Saturday 19 October 2019

Stay or go: the bishops who face the axe

Ciaran Byrne

Bishop Martin Drennan

The Bishop of Galway, Martin Drennan, is determined to hang on to his position and yesterday he continued a media offensive to save his job.

Archbishop Diarmuid Martin believes that quitting would show collective responsibility for the cover-ups that went on.

Bishop Drennan was auxiliary bishop of Dublin from 1997 to 2005. He was told about inappropriate behaviour involving a priest with the pseudonym Fr Guido and some male teenagers in 2002 and 2003.

However, the Murphy report clearly states that "the archdiocese acted correctly in immediately addressing concerns and suspicions in this case".

In a robust defence of his position, Bishop Drennan has said: "The report says nothing negative about me. I don't think I have any questions to answer, in fact, from my own reflections on the time there."

Some parishioners have called on the bishop to step down but the Galway diocese communications officer, Fr Sean McHugh, said there was widespread support for him.

"There is great support on the ground from people as well, and people are still very supportive of the priests and the parish. People seem to be happy to continue with us, and journey with us at this time," Fr McHugh said.

  • Bishop Eamonn Walsh

Auxiliary Bishop of Dublin Eamonn Walsh has no intention of quitting -- but he may have to.

As secretary to former archbishops Kevin McNamara and Desmond Connell, he insists he had no decision-making capacity.

"When I was secretary, and it states it very clearly in the report, my role was that. . . of simply receiving messages, passing them on, but I wouldn't be at the decision-making table, wouldn't be privy to what was going on," he said.

Allegations about a Fr Dante (pseudonym) in 1997, dealt with by the bishop, were found by the commission to have been dealt with appropriately.

But the commission was told Bishop Walsh had been informed by a social worker that a client of hers had alleged she had been abused by a Fr Noel Reynolds.

Bishop Walsh "advised her to write to the chancellor". The commission says the archdiocese dealt "extremely badly" with allegations against Fr Reynolds but made no remark on Bishop Walsh's involvement.

He was apostolic administrator in Ferns diocese following the resignation of Bishop Brendan Comiskey in 2002. He co-operated with the subsequent Ferns inquiry, which published its report in October 2005.

He admitted last week he had known of a priest as far back as 1990 who was "a danger" but this case is not mentioned in the Murphy report.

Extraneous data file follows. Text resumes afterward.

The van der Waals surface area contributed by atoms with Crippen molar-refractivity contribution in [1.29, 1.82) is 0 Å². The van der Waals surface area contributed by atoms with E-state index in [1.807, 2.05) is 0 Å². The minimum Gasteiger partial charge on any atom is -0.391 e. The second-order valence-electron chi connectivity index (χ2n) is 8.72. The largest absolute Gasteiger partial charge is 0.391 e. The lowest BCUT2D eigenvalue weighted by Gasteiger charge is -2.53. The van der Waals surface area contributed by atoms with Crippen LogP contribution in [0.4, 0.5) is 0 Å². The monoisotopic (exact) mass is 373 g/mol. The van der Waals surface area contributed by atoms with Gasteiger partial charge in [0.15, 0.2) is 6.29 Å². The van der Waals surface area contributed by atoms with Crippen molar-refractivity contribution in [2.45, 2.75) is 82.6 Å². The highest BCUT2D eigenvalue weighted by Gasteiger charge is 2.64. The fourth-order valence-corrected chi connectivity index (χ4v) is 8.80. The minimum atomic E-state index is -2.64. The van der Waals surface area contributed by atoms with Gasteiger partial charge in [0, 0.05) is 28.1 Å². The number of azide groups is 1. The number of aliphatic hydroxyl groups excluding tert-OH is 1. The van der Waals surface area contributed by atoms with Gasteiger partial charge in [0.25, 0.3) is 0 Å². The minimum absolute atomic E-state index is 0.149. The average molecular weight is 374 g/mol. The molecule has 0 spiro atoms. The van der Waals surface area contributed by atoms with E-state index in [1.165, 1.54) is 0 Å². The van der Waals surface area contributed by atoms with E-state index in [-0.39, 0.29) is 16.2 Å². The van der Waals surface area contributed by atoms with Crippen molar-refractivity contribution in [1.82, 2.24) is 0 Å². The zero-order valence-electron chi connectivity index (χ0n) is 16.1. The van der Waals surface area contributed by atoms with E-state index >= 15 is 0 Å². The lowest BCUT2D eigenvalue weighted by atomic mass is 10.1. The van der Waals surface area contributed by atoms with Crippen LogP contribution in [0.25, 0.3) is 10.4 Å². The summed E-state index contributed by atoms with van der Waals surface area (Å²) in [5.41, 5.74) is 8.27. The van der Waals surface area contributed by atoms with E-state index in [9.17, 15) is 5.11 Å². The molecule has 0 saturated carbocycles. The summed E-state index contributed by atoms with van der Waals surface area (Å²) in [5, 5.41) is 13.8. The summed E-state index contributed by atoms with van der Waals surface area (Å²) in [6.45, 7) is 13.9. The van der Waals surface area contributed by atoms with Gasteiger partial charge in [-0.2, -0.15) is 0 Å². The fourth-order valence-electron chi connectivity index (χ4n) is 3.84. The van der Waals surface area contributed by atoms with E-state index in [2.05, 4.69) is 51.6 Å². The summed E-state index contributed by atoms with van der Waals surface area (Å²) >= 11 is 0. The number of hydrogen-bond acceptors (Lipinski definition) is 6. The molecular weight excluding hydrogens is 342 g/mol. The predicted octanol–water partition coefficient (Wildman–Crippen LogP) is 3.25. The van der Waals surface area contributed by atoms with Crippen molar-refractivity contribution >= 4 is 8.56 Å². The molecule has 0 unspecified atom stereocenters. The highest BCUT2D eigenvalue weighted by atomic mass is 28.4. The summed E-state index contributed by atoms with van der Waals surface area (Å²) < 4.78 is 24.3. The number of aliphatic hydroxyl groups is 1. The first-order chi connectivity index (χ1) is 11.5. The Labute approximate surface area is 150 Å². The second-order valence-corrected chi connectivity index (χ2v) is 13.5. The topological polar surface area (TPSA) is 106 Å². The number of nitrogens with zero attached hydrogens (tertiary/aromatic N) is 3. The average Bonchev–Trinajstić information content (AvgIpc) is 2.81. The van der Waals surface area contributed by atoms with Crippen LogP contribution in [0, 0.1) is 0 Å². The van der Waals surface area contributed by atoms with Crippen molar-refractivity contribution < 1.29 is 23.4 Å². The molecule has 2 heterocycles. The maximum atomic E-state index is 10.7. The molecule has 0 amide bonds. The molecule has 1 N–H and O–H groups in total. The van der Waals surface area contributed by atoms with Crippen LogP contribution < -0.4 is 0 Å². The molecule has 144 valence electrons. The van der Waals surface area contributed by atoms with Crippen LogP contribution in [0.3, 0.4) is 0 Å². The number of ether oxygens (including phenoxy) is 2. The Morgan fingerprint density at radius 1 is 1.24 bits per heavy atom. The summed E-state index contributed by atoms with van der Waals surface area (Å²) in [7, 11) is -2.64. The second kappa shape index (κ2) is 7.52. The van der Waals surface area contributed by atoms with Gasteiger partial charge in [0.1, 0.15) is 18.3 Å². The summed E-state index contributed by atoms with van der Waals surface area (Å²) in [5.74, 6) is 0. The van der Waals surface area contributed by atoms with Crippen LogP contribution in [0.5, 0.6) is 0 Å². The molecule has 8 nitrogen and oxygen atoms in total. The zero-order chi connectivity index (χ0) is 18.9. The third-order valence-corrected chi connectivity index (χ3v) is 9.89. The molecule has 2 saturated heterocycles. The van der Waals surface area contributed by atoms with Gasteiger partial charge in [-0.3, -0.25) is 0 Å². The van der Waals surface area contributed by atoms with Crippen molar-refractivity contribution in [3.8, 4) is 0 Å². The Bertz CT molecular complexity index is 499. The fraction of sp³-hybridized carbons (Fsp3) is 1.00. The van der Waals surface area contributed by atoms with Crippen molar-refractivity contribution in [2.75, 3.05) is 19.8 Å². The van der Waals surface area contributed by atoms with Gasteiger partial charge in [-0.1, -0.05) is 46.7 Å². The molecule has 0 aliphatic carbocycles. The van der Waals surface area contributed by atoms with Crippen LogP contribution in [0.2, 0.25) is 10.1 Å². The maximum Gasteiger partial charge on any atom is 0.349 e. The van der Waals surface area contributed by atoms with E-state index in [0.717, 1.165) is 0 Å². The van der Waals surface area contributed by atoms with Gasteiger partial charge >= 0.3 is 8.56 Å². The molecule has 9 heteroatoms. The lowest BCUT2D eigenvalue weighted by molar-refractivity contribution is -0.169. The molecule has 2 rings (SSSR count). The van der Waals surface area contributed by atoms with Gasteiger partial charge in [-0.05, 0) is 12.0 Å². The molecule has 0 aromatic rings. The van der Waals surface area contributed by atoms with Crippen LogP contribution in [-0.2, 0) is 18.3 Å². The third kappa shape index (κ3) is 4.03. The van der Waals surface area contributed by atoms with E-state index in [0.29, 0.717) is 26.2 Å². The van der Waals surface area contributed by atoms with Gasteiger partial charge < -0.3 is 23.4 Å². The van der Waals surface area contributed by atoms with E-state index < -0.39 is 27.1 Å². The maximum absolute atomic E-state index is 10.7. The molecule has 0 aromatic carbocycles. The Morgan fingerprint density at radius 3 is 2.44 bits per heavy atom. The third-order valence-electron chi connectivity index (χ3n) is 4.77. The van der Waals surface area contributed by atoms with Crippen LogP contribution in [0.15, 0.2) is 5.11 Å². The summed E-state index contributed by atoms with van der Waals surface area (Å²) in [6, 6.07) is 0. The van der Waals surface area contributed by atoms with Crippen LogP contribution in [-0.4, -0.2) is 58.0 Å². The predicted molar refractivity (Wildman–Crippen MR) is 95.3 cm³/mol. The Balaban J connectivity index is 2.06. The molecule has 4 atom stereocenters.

• Bishop Raymond Field

The 65-year-old auxiliary bishop of Dublin claims he never had all the facts at hand and should definitely not have to quit.

"If I felt that I did anything wrong I would resign, of course, but I don't believe I've done anything wrong," he said.

He was ordained on September 21, 1997, just as his archdiocese appeared to be facing up to the scandals it had hidden for years.

While not accused of covering up cases of child sexual abuse by priests in Dublin, he was criticised for not giving enough information about one priest.

The Murphy report says that in the case of a Fr Sergius (pseudonym), Bishop Field told the commission he thought the priest had drink problems and was unaware of abuse complaints against him.

The commission said details given by him to priests in a parish to which a Fr Benito (pseudonym), facing allegations of child sexual abuse, was assigned in 2003 "were certainly not complete or sufficiently specific".

But the commission was concerned "about the failure to inform the bishop about the advisory panel's perception that he had delayed in reporting a complaint of child sex abuse".

Bishop Field has apologised to the victims of abuse and claimed he did not ever have all the facts at hand.

  • Bishop Jim Moriarty

THE only surprise for some observers is that the Bishop of Kildare & Leighlin, Jim Moriarty has not yet resigned.

With parents in Co Carlow threatening to boycott religious sacraments officiated by him, the prelate is highly vulnerable.

But he has also been defiant, despite the clear wishes of Archbishop Martin for the auxiliary bishops to take collective responsibility.

Bishop Moriarty maintains he is only "briefly mentioned but not criticised" in the Murphy report.

An auxiliary bishop in Dublin from 1991 to 2002, in 1993 he received a complaint about a Fr Edmondus (pseudonym), concerning the priest's contact with young children. The priest was the abuser of victim Marie Collins in 1960 when she was a patient at Our Lady's Hospital for Sick Children in Crumlin.

The Murphy report says Bishop Moriarty discussed the complaint with local priests and then Archbishop Desmond Connell.

Irish Independent

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